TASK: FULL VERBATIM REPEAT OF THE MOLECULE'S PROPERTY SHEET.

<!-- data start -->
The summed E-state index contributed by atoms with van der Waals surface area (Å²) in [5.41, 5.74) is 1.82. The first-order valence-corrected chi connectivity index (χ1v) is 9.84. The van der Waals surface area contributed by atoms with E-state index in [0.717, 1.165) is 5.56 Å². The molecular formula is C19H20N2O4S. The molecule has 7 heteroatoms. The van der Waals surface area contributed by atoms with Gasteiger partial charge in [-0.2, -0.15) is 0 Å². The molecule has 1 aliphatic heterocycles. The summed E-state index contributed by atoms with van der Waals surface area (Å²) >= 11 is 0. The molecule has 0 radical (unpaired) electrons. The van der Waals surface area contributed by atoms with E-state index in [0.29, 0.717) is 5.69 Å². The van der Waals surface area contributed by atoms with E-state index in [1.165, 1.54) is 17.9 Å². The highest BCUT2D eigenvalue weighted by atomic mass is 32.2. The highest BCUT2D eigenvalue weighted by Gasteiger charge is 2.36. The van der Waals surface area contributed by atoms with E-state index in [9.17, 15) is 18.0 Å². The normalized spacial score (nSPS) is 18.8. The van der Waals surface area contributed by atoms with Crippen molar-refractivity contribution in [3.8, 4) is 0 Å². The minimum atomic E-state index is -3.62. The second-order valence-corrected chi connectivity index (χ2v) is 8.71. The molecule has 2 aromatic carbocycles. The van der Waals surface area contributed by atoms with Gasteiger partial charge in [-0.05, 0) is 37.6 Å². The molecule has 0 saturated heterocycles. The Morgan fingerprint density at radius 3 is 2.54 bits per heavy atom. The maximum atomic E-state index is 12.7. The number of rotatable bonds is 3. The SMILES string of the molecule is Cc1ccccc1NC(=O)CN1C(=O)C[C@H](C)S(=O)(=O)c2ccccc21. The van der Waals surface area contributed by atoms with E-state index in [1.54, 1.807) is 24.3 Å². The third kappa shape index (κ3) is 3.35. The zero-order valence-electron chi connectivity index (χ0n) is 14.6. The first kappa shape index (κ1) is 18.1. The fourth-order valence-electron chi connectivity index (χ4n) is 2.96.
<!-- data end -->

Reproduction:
The summed E-state index contributed by atoms with van der Waals surface area (Å²) in [5.41, 5.74) is 1.82. The first-order valence-corrected chi connectivity index (χ1v) is 9.84. The van der Waals surface area contributed by atoms with E-state index in [0.717, 1.165) is 5.56 Å². The molecular formula is C19H20N2O4S. The molecule has 7 heteroatoms. The van der Waals surface area contributed by atoms with Gasteiger partial charge in [-0.2, -0.15) is 0 Å². The molecule has 1 aliphatic heterocycles. The summed E-state index contributed by atoms with van der Waals surface area (Å²) >= 11 is 0. The molecule has 0 radical (unpaired) electrons. The van der Waals surface area contributed by atoms with E-state index in [0.29, 0.717) is 5.69 Å². The van der Waals surface area contributed by atoms with E-state index in [1.165, 1.54) is 17.9 Å². The highest BCUT2D eigenvalue weighted by atomic mass is 32.2. The highest BCUT2D eigenvalue weighted by Gasteiger charge is 2.36. The van der Waals surface area contributed by atoms with E-state index in [9.17, 15) is 18.0 Å². The normalized spacial score (nSPS) is 18.8. The van der Waals surface area contributed by atoms with Crippen molar-refractivity contribution in [3.8, 4) is 0 Å². The minimum atomic E-state index is -3.62. The second-order valence-corrected chi connectivity index (χ2v) is 8.71. The molecule has 2 aromatic carbocycles. The van der Waals surface area contributed by atoms with Gasteiger partial charge in [-0.05, 0) is 37.6 Å². The molecule has 0 saturated heterocycles. The Morgan fingerprint density at radius 3 is 2.54 bits per heavy atom. The maximum atomic E-state index is 12.7. The number of rotatable bonds is 3. The SMILES string of the molecule is Cc1ccccc1NC(=O)CN1C(=O)C[C@H](C)S(=O)(=O)c2ccccc21. The van der Waals surface area contributed by atoms with E-state index in [1.54, 1.807) is 24.3 Å². The third kappa shape index (κ3) is 3.35. The zero-order valence-electron chi connectivity index (χ0n) is 14.6. The first kappa shape index (κ1) is 18.1. The fourth-order valence-electron chi connectivity index (χ4n) is 2.96.